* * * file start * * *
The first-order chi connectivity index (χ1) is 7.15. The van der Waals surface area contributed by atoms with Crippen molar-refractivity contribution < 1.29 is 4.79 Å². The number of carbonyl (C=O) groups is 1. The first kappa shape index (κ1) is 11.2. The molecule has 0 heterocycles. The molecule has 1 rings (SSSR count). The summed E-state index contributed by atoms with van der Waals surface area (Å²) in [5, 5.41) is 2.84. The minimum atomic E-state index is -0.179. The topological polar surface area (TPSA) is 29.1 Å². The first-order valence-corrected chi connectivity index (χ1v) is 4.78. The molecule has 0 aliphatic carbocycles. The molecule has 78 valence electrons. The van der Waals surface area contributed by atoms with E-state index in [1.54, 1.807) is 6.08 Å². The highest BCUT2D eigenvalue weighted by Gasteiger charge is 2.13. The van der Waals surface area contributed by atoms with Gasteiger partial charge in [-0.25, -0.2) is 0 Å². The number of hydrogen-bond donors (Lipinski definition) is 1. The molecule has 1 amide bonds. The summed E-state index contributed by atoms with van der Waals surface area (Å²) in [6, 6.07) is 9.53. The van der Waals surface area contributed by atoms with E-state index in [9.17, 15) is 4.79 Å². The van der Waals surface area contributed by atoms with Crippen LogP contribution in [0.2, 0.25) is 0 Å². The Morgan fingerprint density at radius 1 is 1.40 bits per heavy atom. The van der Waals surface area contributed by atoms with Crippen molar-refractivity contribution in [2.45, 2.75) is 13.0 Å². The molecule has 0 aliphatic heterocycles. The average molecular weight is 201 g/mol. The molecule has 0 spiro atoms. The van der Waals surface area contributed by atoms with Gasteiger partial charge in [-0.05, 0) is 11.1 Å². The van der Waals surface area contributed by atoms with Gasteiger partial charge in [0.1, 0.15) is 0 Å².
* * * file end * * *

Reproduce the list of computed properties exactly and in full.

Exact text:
The first-order chi connectivity index (χ1) is 7.15. The van der Waals surface area contributed by atoms with Crippen molar-refractivity contribution < 1.29 is 4.79 Å². The number of carbonyl (C=O) groups is 1. The first kappa shape index (κ1) is 11.2. The molecule has 0 heterocycles. The molecule has 1 rings (SSSR count). The summed E-state index contributed by atoms with van der Waals surface area (Å²) in [5, 5.41) is 2.84. The minimum atomic E-state index is -0.179. The topological polar surface area (TPSA) is 29.1 Å². The first-order valence-corrected chi connectivity index (χ1v) is 4.78. The molecule has 0 aliphatic carbocycles. The molecule has 78 valence electrons. The van der Waals surface area contributed by atoms with E-state index in [1.54, 1.807) is 6.08 Å². The highest BCUT2D eigenvalue weighted by Gasteiger charge is 2.13. The van der Waals surface area contributed by atoms with Gasteiger partial charge in [-0.25, -0.2) is 0 Å². The number of hydrogen-bond donors (Lipinski definition) is 1. The molecule has 1 amide bonds. The summed E-state index contributed by atoms with van der Waals surface area (Å²) in [6, 6.07) is 9.53. The van der Waals surface area contributed by atoms with E-state index in [9.17, 15) is 4.79 Å². The van der Waals surface area contributed by atoms with Crippen LogP contribution in [0.2, 0.25) is 0 Å². The Morgan fingerprint density at radius 1 is 1.40 bits per heavy atom. The van der Waals surface area contributed by atoms with Crippen molar-refractivity contribution in [2.45, 2.75) is 13.0 Å². The molecule has 0 aliphatic heterocycles. The average molecular weight is 201 g/mol. The molecule has 0 spiro atoms. The van der Waals surface area contributed by atoms with Gasteiger partial charge in [-0.05, 0) is 11.1 Å². The van der Waals surface area contributed by atoms with Gasteiger partial charge in [0.1, 0.15) is 0 Å².